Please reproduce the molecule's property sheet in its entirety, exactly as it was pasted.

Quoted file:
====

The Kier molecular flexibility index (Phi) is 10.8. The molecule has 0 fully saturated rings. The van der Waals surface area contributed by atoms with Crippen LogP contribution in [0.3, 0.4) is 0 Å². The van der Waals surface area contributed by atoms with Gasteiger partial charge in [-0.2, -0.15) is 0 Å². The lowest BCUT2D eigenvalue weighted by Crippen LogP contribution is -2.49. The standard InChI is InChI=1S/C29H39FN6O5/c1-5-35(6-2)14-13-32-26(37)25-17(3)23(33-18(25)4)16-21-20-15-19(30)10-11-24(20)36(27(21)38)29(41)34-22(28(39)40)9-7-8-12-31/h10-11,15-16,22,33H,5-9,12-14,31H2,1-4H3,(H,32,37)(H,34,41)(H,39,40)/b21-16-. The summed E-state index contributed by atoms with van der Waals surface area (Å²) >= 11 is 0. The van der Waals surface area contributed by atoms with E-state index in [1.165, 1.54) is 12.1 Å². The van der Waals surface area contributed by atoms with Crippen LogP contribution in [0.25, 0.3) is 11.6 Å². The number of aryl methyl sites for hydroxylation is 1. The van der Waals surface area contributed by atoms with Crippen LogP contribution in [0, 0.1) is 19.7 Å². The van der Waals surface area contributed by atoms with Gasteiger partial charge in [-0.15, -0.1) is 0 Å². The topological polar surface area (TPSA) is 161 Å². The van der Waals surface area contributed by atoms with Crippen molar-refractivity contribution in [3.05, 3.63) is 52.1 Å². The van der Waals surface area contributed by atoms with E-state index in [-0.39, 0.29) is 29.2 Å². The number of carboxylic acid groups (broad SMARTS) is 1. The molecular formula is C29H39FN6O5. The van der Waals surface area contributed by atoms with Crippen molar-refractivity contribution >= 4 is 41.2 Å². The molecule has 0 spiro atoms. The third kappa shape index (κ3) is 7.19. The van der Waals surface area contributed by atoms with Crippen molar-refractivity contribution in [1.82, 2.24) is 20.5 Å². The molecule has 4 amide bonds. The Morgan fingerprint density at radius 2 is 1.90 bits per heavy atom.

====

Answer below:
The Kier molecular flexibility index (Phi) is 10.8. The molecule has 0 fully saturated rings. The van der Waals surface area contributed by atoms with Crippen LogP contribution in [0.3, 0.4) is 0 Å². The van der Waals surface area contributed by atoms with Gasteiger partial charge in [-0.2, -0.15) is 0 Å². The lowest BCUT2D eigenvalue weighted by Crippen LogP contribution is -2.49. The standard InChI is InChI=1S/C29H39FN6O5/c1-5-35(6-2)14-13-32-26(37)25-17(3)23(33-18(25)4)16-21-20-15-19(30)10-11-24(20)36(27(21)38)29(41)34-22(28(39)40)9-7-8-12-31/h10-11,15-16,22,33H,5-9,12-14,31H2,1-4H3,(H,32,37)(H,34,41)(H,39,40)/b21-16-. The summed E-state index contributed by atoms with van der Waals surface area (Å²) >= 11 is 0. The van der Waals surface area contributed by atoms with E-state index in [1.165, 1.54) is 12.1 Å². The van der Waals surface area contributed by atoms with Crippen LogP contribution in [0.25, 0.3) is 11.6 Å². The number of aryl methyl sites for hydroxylation is 1. The van der Waals surface area contributed by atoms with Crippen LogP contribution in [0, 0.1) is 19.7 Å². The van der Waals surface area contributed by atoms with Gasteiger partial charge in [-0.15, -0.1) is 0 Å². The topological polar surface area (TPSA) is 161 Å². The van der Waals surface area contributed by atoms with Crippen molar-refractivity contribution in [3.05, 3.63) is 52.1 Å². The van der Waals surface area contributed by atoms with E-state index in [-0.39, 0.29) is 29.2 Å². The number of carboxylic acid groups (broad SMARTS) is 1. The molecular formula is C29H39FN6O5. The van der Waals surface area contributed by atoms with Crippen molar-refractivity contribution >= 4 is 41.2 Å². The molecule has 0 spiro atoms. The third kappa shape index (κ3) is 7.19. The van der Waals surface area contributed by atoms with Crippen molar-refractivity contribution in [1.82, 2.24) is 20.5 Å². The molecule has 4 amide bonds. The Morgan fingerprint density at radius 2 is 1.90 bits per heavy atom.